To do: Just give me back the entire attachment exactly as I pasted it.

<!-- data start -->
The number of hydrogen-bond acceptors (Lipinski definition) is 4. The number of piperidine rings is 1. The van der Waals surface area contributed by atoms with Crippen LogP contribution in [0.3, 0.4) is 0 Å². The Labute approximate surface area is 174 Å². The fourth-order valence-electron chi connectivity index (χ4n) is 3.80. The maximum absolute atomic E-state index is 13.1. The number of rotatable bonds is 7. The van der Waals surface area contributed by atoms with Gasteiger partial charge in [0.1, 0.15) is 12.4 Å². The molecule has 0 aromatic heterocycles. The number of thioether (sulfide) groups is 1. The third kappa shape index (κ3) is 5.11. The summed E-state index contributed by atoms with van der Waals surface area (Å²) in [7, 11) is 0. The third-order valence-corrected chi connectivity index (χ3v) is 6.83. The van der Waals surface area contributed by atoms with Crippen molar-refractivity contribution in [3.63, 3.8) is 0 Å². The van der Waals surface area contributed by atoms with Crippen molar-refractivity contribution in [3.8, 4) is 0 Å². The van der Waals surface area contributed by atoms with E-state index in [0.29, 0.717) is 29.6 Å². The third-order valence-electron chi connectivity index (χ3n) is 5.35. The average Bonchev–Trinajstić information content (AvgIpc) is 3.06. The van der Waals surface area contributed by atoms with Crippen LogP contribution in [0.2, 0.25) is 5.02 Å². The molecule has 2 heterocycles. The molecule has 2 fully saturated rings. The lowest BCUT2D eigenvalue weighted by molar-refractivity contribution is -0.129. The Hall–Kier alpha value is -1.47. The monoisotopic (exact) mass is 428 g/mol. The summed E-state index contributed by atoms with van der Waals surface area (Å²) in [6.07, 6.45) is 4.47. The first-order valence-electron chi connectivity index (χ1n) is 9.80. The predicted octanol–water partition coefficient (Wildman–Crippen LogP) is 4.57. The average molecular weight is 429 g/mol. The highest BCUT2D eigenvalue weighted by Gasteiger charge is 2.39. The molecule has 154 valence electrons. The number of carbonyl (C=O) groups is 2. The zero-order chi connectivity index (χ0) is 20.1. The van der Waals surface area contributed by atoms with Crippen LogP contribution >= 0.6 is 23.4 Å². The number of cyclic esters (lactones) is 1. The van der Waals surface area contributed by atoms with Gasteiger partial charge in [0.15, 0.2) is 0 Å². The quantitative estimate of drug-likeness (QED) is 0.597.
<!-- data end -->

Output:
The number of hydrogen-bond acceptors (Lipinski definition) is 4. The number of piperidine rings is 1. The van der Waals surface area contributed by atoms with Crippen LogP contribution in [0.3, 0.4) is 0 Å². The Labute approximate surface area is 174 Å². The fourth-order valence-electron chi connectivity index (χ4n) is 3.80. The maximum absolute atomic E-state index is 13.1. The number of rotatable bonds is 7. The van der Waals surface area contributed by atoms with Gasteiger partial charge in [0.1, 0.15) is 12.4 Å². The molecule has 0 aromatic heterocycles. The number of thioether (sulfide) groups is 1. The third kappa shape index (κ3) is 5.11. The summed E-state index contributed by atoms with van der Waals surface area (Å²) in [7, 11) is 0. The third-order valence-corrected chi connectivity index (χ3v) is 6.83. The van der Waals surface area contributed by atoms with Crippen molar-refractivity contribution in [3.63, 3.8) is 0 Å². The van der Waals surface area contributed by atoms with Crippen molar-refractivity contribution in [3.8, 4) is 0 Å². The van der Waals surface area contributed by atoms with E-state index in [0.29, 0.717) is 29.6 Å². The third-order valence-electron chi connectivity index (χ3n) is 5.35. The average Bonchev–Trinajstić information content (AvgIpc) is 3.06. The van der Waals surface area contributed by atoms with Crippen LogP contribution in [0.2, 0.25) is 5.02 Å². The molecule has 2 heterocycles. The molecule has 2 fully saturated rings. The lowest BCUT2D eigenvalue weighted by molar-refractivity contribution is -0.129. The Hall–Kier alpha value is -1.47. The monoisotopic (exact) mass is 428 g/mol. The summed E-state index contributed by atoms with van der Waals surface area (Å²) in [6.07, 6.45) is 4.47. The first-order valence-electron chi connectivity index (χ1n) is 9.80. The predicted octanol–water partition coefficient (Wildman–Crippen LogP) is 4.57. The average molecular weight is 429 g/mol. The highest BCUT2D eigenvalue weighted by Gasteiger charge is 2.39. The molecule has 154 valence electrons. The number of carbonyl (C=O) groups is 2. The zero-order chi connectivity index (χ0) is 20.1. The van der Waals surface area contributed by atoms with Crippen LogP contribution >= 0.6 is 23.4 Å². The number of cyclic esters (lactones) is 1. The van der Waals surface area contributed by atoms with Gasteiger partial charge in [0.15, 0.2) is 0 Å². The quantitative estimate of drug-likeness (QED) is 0.597.